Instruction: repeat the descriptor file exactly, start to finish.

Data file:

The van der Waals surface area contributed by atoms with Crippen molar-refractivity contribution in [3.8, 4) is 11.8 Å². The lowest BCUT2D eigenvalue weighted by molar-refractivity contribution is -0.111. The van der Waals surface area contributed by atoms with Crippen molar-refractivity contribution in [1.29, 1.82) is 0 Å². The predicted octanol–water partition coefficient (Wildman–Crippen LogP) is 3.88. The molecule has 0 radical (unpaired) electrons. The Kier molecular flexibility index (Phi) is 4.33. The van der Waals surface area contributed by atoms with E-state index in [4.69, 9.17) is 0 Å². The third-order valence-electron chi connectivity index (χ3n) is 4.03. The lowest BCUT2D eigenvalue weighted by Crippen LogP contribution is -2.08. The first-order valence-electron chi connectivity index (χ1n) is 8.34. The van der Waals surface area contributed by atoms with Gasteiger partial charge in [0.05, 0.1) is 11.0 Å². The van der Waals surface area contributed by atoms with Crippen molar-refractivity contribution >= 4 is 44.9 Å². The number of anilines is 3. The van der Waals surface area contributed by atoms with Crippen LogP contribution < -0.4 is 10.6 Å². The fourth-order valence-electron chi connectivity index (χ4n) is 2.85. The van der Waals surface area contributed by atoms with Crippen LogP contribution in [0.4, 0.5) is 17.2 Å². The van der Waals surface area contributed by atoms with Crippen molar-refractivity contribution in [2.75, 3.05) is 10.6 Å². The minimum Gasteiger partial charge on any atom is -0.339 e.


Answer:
The van der Waals surface area contributed by atoms with Crippen molar-refractivity contribution in [3.8, 4) is 11.8 Å². The lowest BCUT2D eigenvalue weighted by molar-refractivity contribution is -0.111. The van der Waals surface area contributed by atoms with Crippen molar-refractivity contribution in [1.29, 1.82) is 0 Å². The predicted octanol–water partition coefficient (Wildman–Crippen LogP) is 3.88. The molecule has 0 radical (unpaired) electrons. The Kier molecular flexibility index (Phi) is 4.33. The van der Waals surface area contributed by atoms with E-state index in [4.69, 9.17) is 0 Å². The third-order valence-electron chi connectivity index (χ3n) is 4.03. The lowest BCUT2D eigenvalue weighted by Crippen LogP contribution is -2.08. The first-order valence-electron chi connectivity index (χ1n) is 8.34. The van der Waals surface area contributed by atoms with Gasteiger partial charge in [0.05, 0.1) is 11.0 Å². The van der Waals surface area contributed by atoms with Crippen molar-refractivity contribution >= 4 is 44.9 Å². The number of anilines is 3. The van der Waals surface area contributed by atoms with Crippen LogP contribution < -0.4 is 10.6 Å². The fourth-order valence-electron chi connectivity index (χ4n) is 2.85. The van der Waals surface area contributed by atoms with Crippen LogP contribution in [0.4, 0.5) is 17.2 Å². The van der Waals surface area contributed by atoms with Crippen molar-refractivity contribution in [2.75, 3.05) is 10.6 Å². The minimum Gasteiger partial charge on any atom is -0.339 e.